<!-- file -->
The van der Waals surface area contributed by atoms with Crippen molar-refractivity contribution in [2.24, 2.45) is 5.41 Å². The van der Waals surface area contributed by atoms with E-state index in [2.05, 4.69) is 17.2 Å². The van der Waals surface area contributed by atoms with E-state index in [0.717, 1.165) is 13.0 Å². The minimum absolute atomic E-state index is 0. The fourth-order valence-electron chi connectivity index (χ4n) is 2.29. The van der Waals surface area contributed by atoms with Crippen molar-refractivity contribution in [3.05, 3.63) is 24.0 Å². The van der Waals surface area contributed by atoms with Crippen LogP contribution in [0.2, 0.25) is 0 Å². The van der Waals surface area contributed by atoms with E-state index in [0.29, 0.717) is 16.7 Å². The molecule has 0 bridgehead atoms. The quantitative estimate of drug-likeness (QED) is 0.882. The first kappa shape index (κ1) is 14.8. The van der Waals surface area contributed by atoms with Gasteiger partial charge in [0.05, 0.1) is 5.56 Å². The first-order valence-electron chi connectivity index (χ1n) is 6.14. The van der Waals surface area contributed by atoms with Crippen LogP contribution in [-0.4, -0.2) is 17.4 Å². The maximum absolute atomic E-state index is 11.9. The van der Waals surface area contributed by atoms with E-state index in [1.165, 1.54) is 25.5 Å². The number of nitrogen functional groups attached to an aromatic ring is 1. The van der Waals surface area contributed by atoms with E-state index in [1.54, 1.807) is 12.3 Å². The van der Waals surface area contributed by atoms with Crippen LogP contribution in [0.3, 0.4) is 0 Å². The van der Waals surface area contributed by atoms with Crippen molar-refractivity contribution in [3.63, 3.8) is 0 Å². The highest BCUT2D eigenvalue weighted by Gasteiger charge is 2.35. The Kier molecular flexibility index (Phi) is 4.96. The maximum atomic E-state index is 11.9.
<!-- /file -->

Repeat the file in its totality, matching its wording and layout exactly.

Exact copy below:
The van der Waals surface area contributed by atoms with Crippen molar-refractivity contribution in [2.24, 2.45) is 5.41 Å². The van der Waals surface area contributed by atoms with E-state index in [2.05, 4.69) is 17.2 Å². The van der Waals surface area contributed by atoms with E-state index in [0.717, 1.165) is 13.0 Å². The minimum absolute atomic E-state index is 0. The fourth-order valence-electron chi connectivity index (χ4n) is 2.29. The van der Waals surface area contributed by atoms with Crippen molar-refractivity contribution in [3.05, 3.63) is 24.0 Å². The van der Waals surface area contributed by atoms with Crippen LogP contribution in [0.2, 0.25) is 0 Å². The van der Waals surface area contributed by atoms with E-state index in [0.29, 0.717) is 16.7 Å². The molecule has 0 bridgehead atoms. The quantitative estimate of drug-likeness (QED) is 0.882. The first kappa shape index (κ1) is 14.8. The van der Waals surface area contributed by atoms with Gasteiger partial charge in [0.05, 0.1) is 5.56 Å². The first-order valence-electron chi connectivity index (χ1n) is 6.14. The van der Waals surface area contributed by atoms with Crippen LogP contribution in [-0.4, -0.2) is 17.4 Å². The maximum absolute atomic E-state index is 11.9. The van der Waals surface area contributed by atoms with E-state index in [1.165, 1.54) is 25.5 Å². The number of nitrogen functional groups attached to an aromatic ring is 1. The van der Waals surface area contributed by atoms with E-state index in [1.54, 1.807) is 12.3 Å². The van der Waals surface area contributed by atoms with Crippen LogP contribution in [0.3, 0.4) is 0 Å². The van der Waals surface area contributed by atoms with Crippen molar-refractivity contribution in [3.63, 3.8) is 0 Å². The highest BCUT2D eigenvalue weighted by Gasteiger charge is 2.35. The Kier molecular flexibility index (Phi) is 4.96. The maximum atomic E-state index is 11.9.